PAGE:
This week @Sweet_Hiral will be hosting #Otalk
Medical Tourism is booming these days. People are willing to get medical services from best possible care facilities/organizations but lower prices. The definition suggests, “As the cost of healthcare began to rise in industrialized countries, particularly in the United States, the face of medical tourism began to change to include individuals seeking affordable and timely alternatives to surgery or treatment in their home countries” (Bennie, 2014) and such needs created the idea of the Medical Tourism. According to Kher (2006), “Medical services in India are particularly affordable, with prices as low as 10% of those in the United States” (as cited by Horowitz, Rosensweig, & Jones, 2007, p. 2).
As cited by Howard Bye, the reasons for changing health care trend for medical tourism is:
“(1) to receive specific medical treatments not found in their countries;
(2) to obtain more immediate surgery or other medical care;
(3) to receive lower-cost dental and medical services;
(4) to get treatment not covered by their health insurance;
(5) to purchase cheaper prescription drugs; and
(6) to shop for medical procedures not approved by regulatory bodies in their home countries, such as the Food and Drug Administration” (as cited by Bennie, 2014, p. 584).
I found an interesting article that suggested a few facts on why the medical tourism is being utilized more among people from developed countries like the United Kingdom and the United States.
Bennie (2014, p. 585) suggested following four groups of clients who prefer medical tourism for health care services.
• Some are from countries that ration health care, such as Canada and the United Kingdom, and are looking to avoid long waiting lists for treatment in their country of origin.
• Underinsured Americans, including U.S. retirees who do not yet qualify for Medicare
• A third group is composed of middle-class Americans seeking cosmetic surgery that is not covered by their insurance, or that is cheaper than their insurance deductibles
• The final group is the affluent upper-class of developing countries, which seeks medical care in the United States or other developed countries to receive a higher quality of attention than the patient-tourist would win at home.
I wanted to discuss the scope of medical tourism in the occupational therapy field. The occupational therapy service charges are also becoming expensive. In some countries people get treatments daily and in some countries the treatments are restricted to once or twice a week as per the medical insurance policy coverage. That means, services are pretty expensive and not everyone is willing to afford daily and consistent therapy. At such point, I believe, medical tourism is a great option for specific conditions for example, learning activities of daily living or getting trained on how to modify your home environment etc. The qualified occupational therapist would help client to gain recovery within budget even if they count tourism-flight fare and stays. For example, these days many developing countries are providing fascinating medical tourism packages that includes therapy charges with their long term stay.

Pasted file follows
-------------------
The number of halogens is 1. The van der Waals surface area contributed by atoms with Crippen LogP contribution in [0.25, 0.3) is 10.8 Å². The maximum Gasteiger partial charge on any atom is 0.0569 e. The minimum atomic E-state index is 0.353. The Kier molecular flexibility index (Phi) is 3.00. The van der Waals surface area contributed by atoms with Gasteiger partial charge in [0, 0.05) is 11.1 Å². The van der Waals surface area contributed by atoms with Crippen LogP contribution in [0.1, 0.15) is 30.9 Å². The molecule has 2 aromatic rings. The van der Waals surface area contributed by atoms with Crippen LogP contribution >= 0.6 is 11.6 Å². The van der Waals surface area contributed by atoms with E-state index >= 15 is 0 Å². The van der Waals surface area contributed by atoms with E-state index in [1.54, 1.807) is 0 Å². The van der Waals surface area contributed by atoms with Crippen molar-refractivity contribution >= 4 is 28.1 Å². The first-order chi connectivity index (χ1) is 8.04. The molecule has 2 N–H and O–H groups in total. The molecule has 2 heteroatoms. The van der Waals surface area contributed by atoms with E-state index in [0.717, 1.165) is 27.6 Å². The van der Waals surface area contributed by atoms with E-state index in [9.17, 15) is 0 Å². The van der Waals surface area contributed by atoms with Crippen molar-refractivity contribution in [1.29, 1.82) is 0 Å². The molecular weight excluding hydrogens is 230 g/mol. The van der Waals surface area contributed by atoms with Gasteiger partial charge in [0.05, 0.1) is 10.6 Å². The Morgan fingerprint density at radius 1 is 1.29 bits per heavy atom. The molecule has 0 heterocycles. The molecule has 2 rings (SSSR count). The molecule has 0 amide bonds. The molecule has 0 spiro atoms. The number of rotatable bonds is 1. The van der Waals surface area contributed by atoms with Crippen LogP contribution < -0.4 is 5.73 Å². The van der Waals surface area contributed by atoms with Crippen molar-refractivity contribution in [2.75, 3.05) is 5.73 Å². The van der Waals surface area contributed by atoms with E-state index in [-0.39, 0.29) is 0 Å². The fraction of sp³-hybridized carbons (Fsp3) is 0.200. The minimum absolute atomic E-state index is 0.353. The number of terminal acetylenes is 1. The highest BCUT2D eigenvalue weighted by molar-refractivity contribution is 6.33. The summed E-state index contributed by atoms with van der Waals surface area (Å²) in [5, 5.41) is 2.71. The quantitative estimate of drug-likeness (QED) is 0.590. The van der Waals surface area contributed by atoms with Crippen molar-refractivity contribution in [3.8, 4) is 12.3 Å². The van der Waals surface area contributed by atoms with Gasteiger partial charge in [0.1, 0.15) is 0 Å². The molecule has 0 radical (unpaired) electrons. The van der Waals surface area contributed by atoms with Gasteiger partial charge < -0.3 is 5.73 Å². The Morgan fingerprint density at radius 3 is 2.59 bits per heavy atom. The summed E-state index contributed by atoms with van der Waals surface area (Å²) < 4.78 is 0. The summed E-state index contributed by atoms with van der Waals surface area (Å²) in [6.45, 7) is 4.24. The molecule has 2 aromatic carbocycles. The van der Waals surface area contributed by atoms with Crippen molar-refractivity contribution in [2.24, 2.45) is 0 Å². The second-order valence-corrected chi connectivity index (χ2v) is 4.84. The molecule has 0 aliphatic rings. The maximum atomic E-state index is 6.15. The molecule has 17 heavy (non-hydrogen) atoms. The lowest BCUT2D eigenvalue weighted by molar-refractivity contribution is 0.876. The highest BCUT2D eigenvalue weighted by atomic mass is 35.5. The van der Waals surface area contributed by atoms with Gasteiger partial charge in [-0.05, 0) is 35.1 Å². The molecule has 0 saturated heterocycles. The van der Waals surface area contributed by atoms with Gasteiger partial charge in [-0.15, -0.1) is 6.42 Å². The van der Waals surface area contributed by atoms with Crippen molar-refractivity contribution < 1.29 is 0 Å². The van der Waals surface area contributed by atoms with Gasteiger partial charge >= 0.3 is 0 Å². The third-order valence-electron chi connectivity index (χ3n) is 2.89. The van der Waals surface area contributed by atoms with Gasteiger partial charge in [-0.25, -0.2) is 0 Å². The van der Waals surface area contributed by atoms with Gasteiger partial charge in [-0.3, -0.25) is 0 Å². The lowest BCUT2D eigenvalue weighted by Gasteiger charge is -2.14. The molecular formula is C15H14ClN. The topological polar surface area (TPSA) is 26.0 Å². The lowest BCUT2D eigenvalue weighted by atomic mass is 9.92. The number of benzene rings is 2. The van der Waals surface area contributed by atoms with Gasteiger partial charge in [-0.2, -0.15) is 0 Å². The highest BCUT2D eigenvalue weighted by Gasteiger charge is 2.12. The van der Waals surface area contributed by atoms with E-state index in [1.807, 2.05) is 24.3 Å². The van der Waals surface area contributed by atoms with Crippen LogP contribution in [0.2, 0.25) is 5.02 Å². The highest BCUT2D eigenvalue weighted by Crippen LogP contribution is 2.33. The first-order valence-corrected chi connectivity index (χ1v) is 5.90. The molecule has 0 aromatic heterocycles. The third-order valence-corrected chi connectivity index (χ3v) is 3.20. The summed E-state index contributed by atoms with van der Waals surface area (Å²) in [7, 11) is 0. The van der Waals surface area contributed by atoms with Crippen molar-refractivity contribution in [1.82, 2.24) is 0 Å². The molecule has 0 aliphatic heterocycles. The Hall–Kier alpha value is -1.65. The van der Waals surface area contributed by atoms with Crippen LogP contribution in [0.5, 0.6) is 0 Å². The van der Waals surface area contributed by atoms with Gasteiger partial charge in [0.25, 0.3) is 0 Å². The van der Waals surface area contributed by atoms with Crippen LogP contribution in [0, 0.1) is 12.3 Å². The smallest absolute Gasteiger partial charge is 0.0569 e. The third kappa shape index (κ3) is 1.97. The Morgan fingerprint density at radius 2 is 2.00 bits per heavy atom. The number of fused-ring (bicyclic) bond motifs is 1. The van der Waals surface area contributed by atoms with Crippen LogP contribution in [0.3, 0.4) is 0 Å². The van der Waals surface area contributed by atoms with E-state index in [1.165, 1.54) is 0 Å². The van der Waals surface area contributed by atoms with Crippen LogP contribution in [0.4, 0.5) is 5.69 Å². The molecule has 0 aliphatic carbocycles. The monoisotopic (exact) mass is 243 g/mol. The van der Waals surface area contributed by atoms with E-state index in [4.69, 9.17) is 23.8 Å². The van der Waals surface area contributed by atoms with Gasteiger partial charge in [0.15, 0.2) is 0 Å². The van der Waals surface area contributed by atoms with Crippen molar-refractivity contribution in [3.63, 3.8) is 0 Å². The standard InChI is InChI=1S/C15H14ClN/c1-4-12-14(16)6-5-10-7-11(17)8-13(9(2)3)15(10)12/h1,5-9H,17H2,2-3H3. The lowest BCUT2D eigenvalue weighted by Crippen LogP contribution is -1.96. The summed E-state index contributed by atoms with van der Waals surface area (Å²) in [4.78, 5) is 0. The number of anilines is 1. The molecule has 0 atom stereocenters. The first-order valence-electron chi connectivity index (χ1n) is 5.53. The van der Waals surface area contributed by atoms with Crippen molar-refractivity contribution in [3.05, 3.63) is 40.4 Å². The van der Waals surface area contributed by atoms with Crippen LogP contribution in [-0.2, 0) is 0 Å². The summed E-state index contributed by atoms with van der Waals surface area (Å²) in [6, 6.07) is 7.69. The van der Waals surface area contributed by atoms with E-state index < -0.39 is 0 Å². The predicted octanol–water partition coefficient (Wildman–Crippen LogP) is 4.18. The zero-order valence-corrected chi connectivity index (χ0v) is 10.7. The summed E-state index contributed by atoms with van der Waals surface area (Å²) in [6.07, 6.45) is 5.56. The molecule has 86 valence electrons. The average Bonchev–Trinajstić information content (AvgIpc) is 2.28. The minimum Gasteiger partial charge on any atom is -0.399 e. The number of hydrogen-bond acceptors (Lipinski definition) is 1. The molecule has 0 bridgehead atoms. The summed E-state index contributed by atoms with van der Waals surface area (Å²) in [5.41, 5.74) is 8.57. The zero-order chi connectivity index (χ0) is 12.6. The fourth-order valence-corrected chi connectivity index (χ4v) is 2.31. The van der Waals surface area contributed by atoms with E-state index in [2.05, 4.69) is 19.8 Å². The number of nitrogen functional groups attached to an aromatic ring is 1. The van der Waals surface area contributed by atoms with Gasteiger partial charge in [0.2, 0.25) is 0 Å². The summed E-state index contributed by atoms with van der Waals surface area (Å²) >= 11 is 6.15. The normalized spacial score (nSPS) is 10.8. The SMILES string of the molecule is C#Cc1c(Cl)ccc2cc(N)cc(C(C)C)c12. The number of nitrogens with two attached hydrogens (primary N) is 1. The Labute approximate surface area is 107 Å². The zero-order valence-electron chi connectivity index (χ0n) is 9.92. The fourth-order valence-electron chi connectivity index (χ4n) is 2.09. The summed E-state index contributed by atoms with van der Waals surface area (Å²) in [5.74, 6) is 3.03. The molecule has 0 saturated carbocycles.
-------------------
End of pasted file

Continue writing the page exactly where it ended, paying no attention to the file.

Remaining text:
There is always a thought when you think about getting treatment with minimal prices. But, I believe that is a myth. Today, health care education and organization standards have been raised to international qualification levels. So when developed countries are welcoming medical tourism, they do not risk those standards to get any legal or ethical negative aftereffects. The series would be of similar assessment scale standards, procedures, and equipments to get a name in the OT-tourism field. I believe, the OT tourism would serve the purpose of providing OT care services to the population that never thought could afford it in the same country.
Following questions in this OTalk session will be discussed:
1. What is the client-therapist ratio in your country of work? Are those equivalent to the necessary standards from the governing organization or it is less than what is needed? (For example, one therapist needed per 50 population).
2. Do you think Occupational therapists should know each other globally to develop medical aka OT-Tourism?
3. Have you ever sent any client to some other occupational therapist in another country?
4. Do you think the therapeutic service charges should be similar globally to avoid such tourism ? or you think that it is a great opportunity for clients to get therapy procedures in a budget friendly manner?
5. Have you thought about enhancing your OT-contacts globally for the medical tourism purpose for your client? Sometimes patients from another country visit your country, and at the time of ‘good-byes,’ such contact lists could help you become a global therapist if you could guide/refer them to continue similar therapy in their country.
6. Are there any threats you feel with OT-tourism?
7. Do you know any facility that runs OT-Tourism?
8. Share your Final thoughts
Bennie, R. (2014). Medical tourism: A look at how medical Outsourcing can reshape
health care. Retrieved from
Horowitz, M. D., Rosensweig, J. A., & Jones, C. A. (2007). Medical Tourism: Globalization
of the Healthcare Marketplace. Medscape General Medicine, 9(4), 33.
Post Chat Updates
PDF of Transcript: #OTalk – 26th July 2016